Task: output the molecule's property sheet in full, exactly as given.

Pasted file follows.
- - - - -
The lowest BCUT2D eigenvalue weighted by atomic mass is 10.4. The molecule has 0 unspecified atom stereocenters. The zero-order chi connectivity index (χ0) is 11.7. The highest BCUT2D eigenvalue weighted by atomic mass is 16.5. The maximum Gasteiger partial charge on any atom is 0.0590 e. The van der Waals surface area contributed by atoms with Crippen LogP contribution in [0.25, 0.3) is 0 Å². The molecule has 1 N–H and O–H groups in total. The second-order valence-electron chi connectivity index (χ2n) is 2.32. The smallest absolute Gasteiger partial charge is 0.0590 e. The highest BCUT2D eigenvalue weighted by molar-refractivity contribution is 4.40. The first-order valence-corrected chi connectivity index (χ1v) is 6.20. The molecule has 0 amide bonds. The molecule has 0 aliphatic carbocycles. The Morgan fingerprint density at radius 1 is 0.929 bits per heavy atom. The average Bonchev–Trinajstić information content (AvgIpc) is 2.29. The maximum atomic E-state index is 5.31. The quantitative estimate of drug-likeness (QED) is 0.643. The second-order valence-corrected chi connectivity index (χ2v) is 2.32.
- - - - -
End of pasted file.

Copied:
The lowest BCUT2D eigenvalue weighted by atomic mass is 10.4. The molecule has 0 unspecified atom stereocenters. The zero-order chi connectivity index (χ0) is 11.7. The highest BCUT2D eigenvalue weighted by atomic mass is 16.5. The maximum Gasteiger partial charge on any atom is 0.0590 e. The van der Waals surface area contributed by atoms with Crippen LogP contribution in [0.25, 0.3) is 0 Å². The molecule has 1 N–H and O–H groups in total. The second-order valence-electron chi connectivity index (χ2n) is 2.32. The smallest absolute Gasteiger partial charge is 0.0590 e. The highest BCUT2D eigenvalue weighted by molar-refractivity contribution is 4.40. The first-order valence-corrected chi connectivity index (χ1v) is 6.20. The molecule has 0 amide bonds. The molecule has 0 aliphatic carbocycles. The Morgan fingerprint density at radius 1 is 0.929 bits per heavy atom. The average Bonchev–Trinajstić information content (AvgIpc) is 2.29. The maximum atomic E-state index is 5.31. The quantitative estimate of drug-likeness (QED) is 0.643. The second-order valence-corrected chi connectivity index (χ2v) is 2.32.